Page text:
It’s rare that I see a patient in my office who doesn’t have a smart phone. At least once a day, one of them shows me something on it relating to their health. My last patient, new to me, scheduled a visit to go over her MyFitnessPal.com data as she’s still not able to lose weight. Other patients show me pictures of rashes or wounds.
Increasingly, like the patient above, it’s self-entered data (blood sugar, blood pressure, weight or daily caloric intake) that they want to share. Two days ago, we spent time reconciling a patient’s multiple medications based on three sources:
- His Pill Reminder application
- Our records
- eRx’s external history available through the EMR we use
His app — serving as his personal medication record — was invaluable to help us resolve a conflict, as he had several OTC meds that were not in our system nor in the external history coming through Surescripts.
According to Research2Guidance, an international market research firm, there are over 40,000 mobile health apps downloaded and used by 247 million people.Over 80% of Internet users have looked for online health information but only 10% of adult cell phone users have signed up for a health app according to Susannah Fox, associate director of digital strategy at the Pew center.
While the overwhelming majority of these applications require the user to manually enter data and return specific information or log and chart their own progress, a growing number are leveraging mobile device hardware or wireless communication to eliminate human data entry. These applications actually measure pulse, weights, blood pressures and other physiologic parameters. Examples include Azumio’s Instant Heart Rate and Stress Check apps that use the iPhone’s flash to detect pulse and calculate stress; Withings Body Scale and Blood Pressure Monitor that uses wi-fi to transmit weights to iOS devices and then on to Personal Health Records like Microsoft’s HealthVault or to other apps like iBP.
There’s also a growing number of much more sophisticated devices designed primarily for clinicians that fit onto a smart phone to record ECGs (Alivecor’s AliveECG) for diagnosis of heart tracings and reports that similar sleeves with transducers may enable clinicians to use their smart phones for either medical ultrasonography education but eventually converting their phones to diagnostic devices. Qualcomm’s $10M Tricorder X Prize contest is adding fuel to the innovation fire that will probably overshadow the dampening effect of the FDA’s decision wade into application regulation.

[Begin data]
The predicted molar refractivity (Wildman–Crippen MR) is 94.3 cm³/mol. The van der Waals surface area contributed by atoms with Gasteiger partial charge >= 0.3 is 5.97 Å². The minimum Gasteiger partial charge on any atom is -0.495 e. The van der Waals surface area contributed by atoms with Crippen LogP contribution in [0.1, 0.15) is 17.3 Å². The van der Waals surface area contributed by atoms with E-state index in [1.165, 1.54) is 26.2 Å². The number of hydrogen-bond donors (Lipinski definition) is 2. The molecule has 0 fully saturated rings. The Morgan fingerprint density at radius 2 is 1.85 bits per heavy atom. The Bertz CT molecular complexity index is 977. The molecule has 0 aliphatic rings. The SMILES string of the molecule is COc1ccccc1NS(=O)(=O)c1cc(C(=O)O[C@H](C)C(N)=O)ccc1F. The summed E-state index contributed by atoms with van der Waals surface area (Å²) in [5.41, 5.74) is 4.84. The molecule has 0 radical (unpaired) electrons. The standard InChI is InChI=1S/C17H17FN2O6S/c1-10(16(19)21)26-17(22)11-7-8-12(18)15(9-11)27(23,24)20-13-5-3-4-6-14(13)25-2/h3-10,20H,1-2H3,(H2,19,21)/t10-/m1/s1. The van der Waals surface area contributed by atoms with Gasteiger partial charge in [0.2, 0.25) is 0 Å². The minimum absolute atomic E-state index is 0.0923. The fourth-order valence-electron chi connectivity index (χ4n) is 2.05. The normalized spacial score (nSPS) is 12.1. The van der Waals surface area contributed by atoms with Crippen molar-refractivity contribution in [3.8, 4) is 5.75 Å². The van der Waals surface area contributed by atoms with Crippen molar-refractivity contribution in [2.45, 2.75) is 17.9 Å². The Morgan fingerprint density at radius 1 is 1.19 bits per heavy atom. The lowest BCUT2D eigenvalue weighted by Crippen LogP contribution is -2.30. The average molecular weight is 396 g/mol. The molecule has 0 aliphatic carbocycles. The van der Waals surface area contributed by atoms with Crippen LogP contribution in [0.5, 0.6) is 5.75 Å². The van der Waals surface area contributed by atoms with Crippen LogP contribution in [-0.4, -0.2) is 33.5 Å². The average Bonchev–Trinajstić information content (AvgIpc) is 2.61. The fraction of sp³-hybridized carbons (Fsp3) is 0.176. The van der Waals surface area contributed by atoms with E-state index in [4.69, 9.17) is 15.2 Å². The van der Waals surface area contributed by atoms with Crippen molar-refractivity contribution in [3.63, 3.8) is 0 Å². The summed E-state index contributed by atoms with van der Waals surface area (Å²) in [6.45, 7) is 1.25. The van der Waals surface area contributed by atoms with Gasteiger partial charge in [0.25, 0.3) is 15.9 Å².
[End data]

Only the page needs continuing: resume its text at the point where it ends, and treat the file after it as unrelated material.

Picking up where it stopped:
In the meantime what’s a physician to do?
I’m pretty convinced that mobile apps are going to be a cornerstone for improving individual health and managing chronic conditions in order to reduce the cost of providing health — or should I say disease ’ care in the US. Already we have deployed Voalt to improve secure communications internally. We have committed to participating in at least two ACO’s and will be trying to leverage mobile applications to help us. But already there’s no way our HIT staff can even attempt to create and maintain interfaces with even a small number of the many apps my patients are using.
Just as it’s not remotely possible for me to download and use all of the apps my patients are using, there are too many apps for me to dictate which ones my patients should use. I have made suggestions including Loseit, Myfitnesspal.com, and The Eatery for those wanting to manage weight but am finding they are not going to switch from one app to another, and there’s only a limited number they are going to use. Many of them tell me that while the cost of the apps is usually free or miniscule the time invested in them is significant. They are reluctant to switch until their history can migrate with them.
I have seen at least 20 apps patients are using now for weight management alone. They want me to participate and share in their activity and to see their data reflected in my EMR.
Therein lies the problem with apps.
Yes, I’m convinced that all disease at some level is social, and unless our information systems are aligned with social structures as well as bacteria and viruses we’ll never be able to get out in front of diseases. I’m also convinced that unless the patient is the primary user of the EMR/EHR, we’ll never be able to reduce the overhead, accuracy and integrity of the systems we do use.
Mobile healthcare apps dangle the tantalizing solution to both of these issues but all of them are isolated islands and don’t communicate with each other or with me. But at the same time, they are little prisons ensnaring all of their users. A person isn’t free once they start using an app to jump to another one and carry their history with them or easily export their data in a meaningful way to others.
A lot of them will export information and progress to Facebook, but most of us providing healthcare don’t have the time to leverage the timelines of our patients in a meaningful way or without feeling somewhat creepy.
When thinking about mobile health and it’s current direction, I hear Samuel Coleridge’s “Rime of the Ancient Mariner” ringing in my head:
’Water, water everywhere,
And all the boards did shrink
Water, water everywhere
Nor any drop to drink.’
The problem with the apps are they are everywhere but it’s almost impossible to use them as a group effectively.
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